Many scientists believe we’ve now crossed a new geological epoch known as the Anthropocene, in recognition of the fact that, despite their short time on Earth, humans have fundamentally altered the physical, chemical, and biological makeup of the planet. Agriculture, urbanization, deforestation, and pollution have all caused extraordinary changes on Earth. But, perhaps, ironically it may have all started with a different, extinct species of humans.
The earliest evidence of ecosystem change at the hands of hunter-gathers has been pinpointed at a lignite quarry near Halle in Germany, where researchers found Neanderthal activities from 125,000 years ago transformed closed forests into open grasslands. The deforestation seems to have been mostly done through fire.
“Archeologists have long been asking questions about the character and temporal depth of human intervention in our planet’s ecosystems. We are increasingly seeing very early, generally weak signs of this,” says Wil Roebroeks, an archeology professor at Leiden University in the Netherlands.
Roebroeks and colleagues have analyzed evidence collected over the decades at the Neumark-Nord quarry, including hundreds of slaughtered animals, numerous stone tools, and charcoal remains. Some 130,000 years ago, the region experienced a prosperous warm spell that promoted the growth of thick deciduous forests stretching from the Netherlands to Poland, which were inhabited by deer and cattle, but also elephants, lions, and hyenas.
These forest lands attracted communities of Neanderthal hunter-gatherers, who rapidly moved in, especially into areas with lakes. They effectively competed with other carnivores and occupied their own ecological niche until the region was occupied by advancing ice 115,000 years ago.
Compared to forested regions where Neanderthals didn’t live, the scientists found that the Neanderthal-inhabited regions experienced a significant decrease in tree cover. Instead of dense forests, the Neanderthal habitat was much lighter and open. There are also signs that these ancient people settled at least semi-permanently in the region, which is unusual in itself since Neanderthals are thought of as highly mobile groups. Perhaps the open landscape, which attracted plenty of game and offered reasonable shelter, was attractive enough to keep some Neanderthal groups more or less settled in one place.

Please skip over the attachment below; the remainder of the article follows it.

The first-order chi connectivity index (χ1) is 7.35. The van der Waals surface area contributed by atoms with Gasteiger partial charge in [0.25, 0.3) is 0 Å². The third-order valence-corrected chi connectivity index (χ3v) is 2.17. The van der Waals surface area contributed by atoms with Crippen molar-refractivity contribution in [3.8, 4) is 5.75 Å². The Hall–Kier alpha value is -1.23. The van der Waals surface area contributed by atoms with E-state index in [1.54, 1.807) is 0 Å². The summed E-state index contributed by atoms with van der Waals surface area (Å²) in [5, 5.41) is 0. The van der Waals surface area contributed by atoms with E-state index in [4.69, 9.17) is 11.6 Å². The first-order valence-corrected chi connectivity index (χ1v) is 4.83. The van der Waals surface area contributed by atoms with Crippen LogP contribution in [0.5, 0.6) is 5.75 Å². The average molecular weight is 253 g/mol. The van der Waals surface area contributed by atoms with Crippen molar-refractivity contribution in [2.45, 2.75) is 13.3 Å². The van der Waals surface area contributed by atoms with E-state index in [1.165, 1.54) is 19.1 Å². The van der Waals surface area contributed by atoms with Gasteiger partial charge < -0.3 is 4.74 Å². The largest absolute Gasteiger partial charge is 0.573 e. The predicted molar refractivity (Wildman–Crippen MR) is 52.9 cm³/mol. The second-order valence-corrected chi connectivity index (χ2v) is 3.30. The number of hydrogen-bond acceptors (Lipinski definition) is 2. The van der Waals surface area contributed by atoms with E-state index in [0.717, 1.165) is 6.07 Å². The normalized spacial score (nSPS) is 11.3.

However, there’s a chicken or egg problem. While it’s tempting to look at the charcoal data and imagine Neanderthal activity burned the local vegetation, they could have also moved into more advantageous open areas after wildfires did all the hard work for them.
Whether or not the Neanderthals initiated the deforestation, one thing is at least clearer: they kept these areas open, and they did so for at least 2,000 years. At similar neighboring lakes where there was no Neanderthal activity, such as hunting, collecting wood, making tools, and building shelters, the dense forest vegetation remained largely intact.
There’s ancient evidence that modern humans altered the landscape much in the same way, but these kinds of practices were seen only in the past 50,000 years. In contrast, the new findings point to much earlier artificial ecosystem changes at the hand of Neanderthals.
The ability of humans to alter nature is obvious today when our cities stretch over hundreds of square miles and carbon emissions from our activities have grown to such copious amounts that we’ve come to change the climate. The origin of this long process of changing the planet to suit our needs is typically considered the advent of agriculture, which appeared about 10,000 years ago. But recent research, such as the present study, increasingly suggests environmental alteration by hominins started much earlier, albeit at a smaller scale. Neumark-Nord is, perhaps, the earliest example of such interventions.
“It also adds something to the behavioral spectrum of early hunter-gatherers. They weren’t simply ‘primal hippies’ who roamed the landscape picking fruit here and hunting animals there. They helped shape their landscape,” says Roebroeks.
The findings appeared in the journal Science Advances.
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